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Old 11-05-2006, 05:48 PM   #21
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I second the toy car idea. I also second the empty parking lot idea. I also note that it does get easier with practice.
It should be noted that long trailers with long wheelbase tow vehicles are much easier to back up than, say, a little wagon behind a lawn mower. That gives me fits :-)
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Old 11-05-2006, 05:59 PM   #22
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Yes, Venice is pretty flat. It's the residents that have all the contours! We also use cheap voice activated walkie talkies and a front hitch when we're feeling puny.
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Old 11-05-2006, 06:39 PM   #23
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If you have a ground guide, a two way walkie talkie (or Nextel) can be helpful. If it's dark, remeber there usually is a tree involved.
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Old 11-05-2006, 06:59 PM   #24
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First off do not take your husband or someones elses husband! Take another woman friend that knows how to back up and have her help coach you. I have been backing up all sorts of trailers for a long time and have found that putting your hand at the bottom of the wheel and turning the wheel the way you want it to go works great for me. Also a large space where there is no presure that you might hit something will pay off. Practice, Practice, and more Practice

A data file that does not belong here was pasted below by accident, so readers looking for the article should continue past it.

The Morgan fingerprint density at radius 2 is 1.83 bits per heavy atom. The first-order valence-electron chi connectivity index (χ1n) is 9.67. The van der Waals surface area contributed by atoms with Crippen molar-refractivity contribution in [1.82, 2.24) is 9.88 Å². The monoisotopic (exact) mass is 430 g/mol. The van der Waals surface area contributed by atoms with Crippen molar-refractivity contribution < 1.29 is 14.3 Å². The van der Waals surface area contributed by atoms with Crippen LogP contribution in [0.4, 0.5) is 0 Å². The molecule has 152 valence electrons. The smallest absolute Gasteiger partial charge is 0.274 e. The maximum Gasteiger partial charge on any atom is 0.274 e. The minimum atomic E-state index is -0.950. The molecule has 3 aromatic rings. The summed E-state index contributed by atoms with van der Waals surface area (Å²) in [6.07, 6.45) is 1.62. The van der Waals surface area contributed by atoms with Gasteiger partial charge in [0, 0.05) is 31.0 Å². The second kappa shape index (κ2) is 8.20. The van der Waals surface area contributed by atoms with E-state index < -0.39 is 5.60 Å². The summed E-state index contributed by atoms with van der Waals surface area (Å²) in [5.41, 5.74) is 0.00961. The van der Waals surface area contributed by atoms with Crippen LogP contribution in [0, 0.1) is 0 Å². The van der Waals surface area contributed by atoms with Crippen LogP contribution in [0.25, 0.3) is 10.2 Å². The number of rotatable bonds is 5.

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Old 11-05-2006, 07:00 PM   #25
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Walkie talkie's are a great idea that I've seen before. Some couples should definately use them - nothing worse than sitting in camp watching the new-comers scream instructions, or just scream at each other.
As mentioned above, My wife and I have a system worked out: I look over the spot I need to put the trailer, then proceed. She signals me to stop if I'm coming too close to something. At that point, I get out and re-evaluate. It works for us, we've been married for 26 years.
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Old 11-05-2006, 07:58 PM   #26
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Originally Posted by Fyrzowt
My wife and I have a system worked out: I look over the spot I need to put the trailer, then proceed. She signals me to stop if I'm coming too close to something. At that point, I get out and re-evaluate.
I get out all the time -- moving the trailer in trusted increments before I get out again. It is difficult to salvage if you're in a tight spot and coming into it wrong. I pull back out and aim to perform according to the original plan. Check and double check.
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Old 11-05-2006, 08:00 PM   #27
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Take another woman friend that knows how to back up and have her help coach you.
Having been married for 26 years, I can say that you men need to be very careful here...
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Old 11-05-2006, 08:02 PM   #28
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Hi from a single woman,, alone,,, no partners,, no helpers,,, basic thing is to keep the wheels of the tow vehicle straight,,, or in the direction you are wanting to turn,,, lots easier,,, and get out and look,,, mark a stopping point with something fairly easily seen,,, you can do it,,, donna
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Old 11-05-2006, 08:21 PM   #29
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Lots of good advice.

One thing I haven't seen, although I may have scanned past it is this...

We get somewhere, I get out, take a look, and try to envision how the trailer will fit into said spot. Once I have a vision of where I want it to be, I try to imagine how it got there. Sometimes I just look for a minute or two before I "get it."